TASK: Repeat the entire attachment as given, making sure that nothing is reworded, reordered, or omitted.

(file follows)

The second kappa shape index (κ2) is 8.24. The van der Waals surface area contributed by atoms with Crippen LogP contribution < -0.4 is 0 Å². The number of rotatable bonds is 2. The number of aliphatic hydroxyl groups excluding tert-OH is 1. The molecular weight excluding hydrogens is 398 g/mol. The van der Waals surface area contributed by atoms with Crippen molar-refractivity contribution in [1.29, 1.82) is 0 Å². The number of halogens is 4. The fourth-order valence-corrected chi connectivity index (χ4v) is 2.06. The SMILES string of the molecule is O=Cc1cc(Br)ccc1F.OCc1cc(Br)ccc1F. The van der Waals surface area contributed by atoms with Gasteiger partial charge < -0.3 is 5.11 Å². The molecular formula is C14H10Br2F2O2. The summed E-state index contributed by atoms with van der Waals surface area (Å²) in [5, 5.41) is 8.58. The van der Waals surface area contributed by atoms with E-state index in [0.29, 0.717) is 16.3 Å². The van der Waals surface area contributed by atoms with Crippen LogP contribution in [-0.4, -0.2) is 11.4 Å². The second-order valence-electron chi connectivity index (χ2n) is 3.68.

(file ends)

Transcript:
The second kappa shape index (κ2) is 8.24. The van der Waals surface area contributed by atoms with Crippen LogP contribution < -0.4 is 0 Å². The number of rotatable bonds is 2. The number of aliphatic hydroxyl groups excluding tert-OH is 1. The molecular weight excluding hydrogens is 398 g/mol. The van der Waals surface area contributed by atoms with Crippen molar-refractivity contribution in [1.29, 1.82) is 0 Å². The number of halogens is 4. The fourth-order valence-corrected chi connectivity index (χ4v) is 2.06. The SMILES string of the molecule is O=Cc1cc(Br)ccc1F.OCc1cc(Br)ccc1F. The van der Waals surface area contributed by atoms with Gasteiger partial charge < -0.3 is 5.11 Å². The molecular formula is C14H10Br2F2O2. The summed E-state index contributed by atoms with van der Waals surface area (Å²) in [5, 5.41) is 8.58. The van der Waals surface area contributed by atoms with E-state index in [0.29, 0.717) is 16.3 Å². The van der Waals surface area contributed by atoms with Crippen LogP contribution in [-0.4, -0.2) is 11.4 Å². The second-order valence-electron chi connectivity index (χ2n) is 3.68.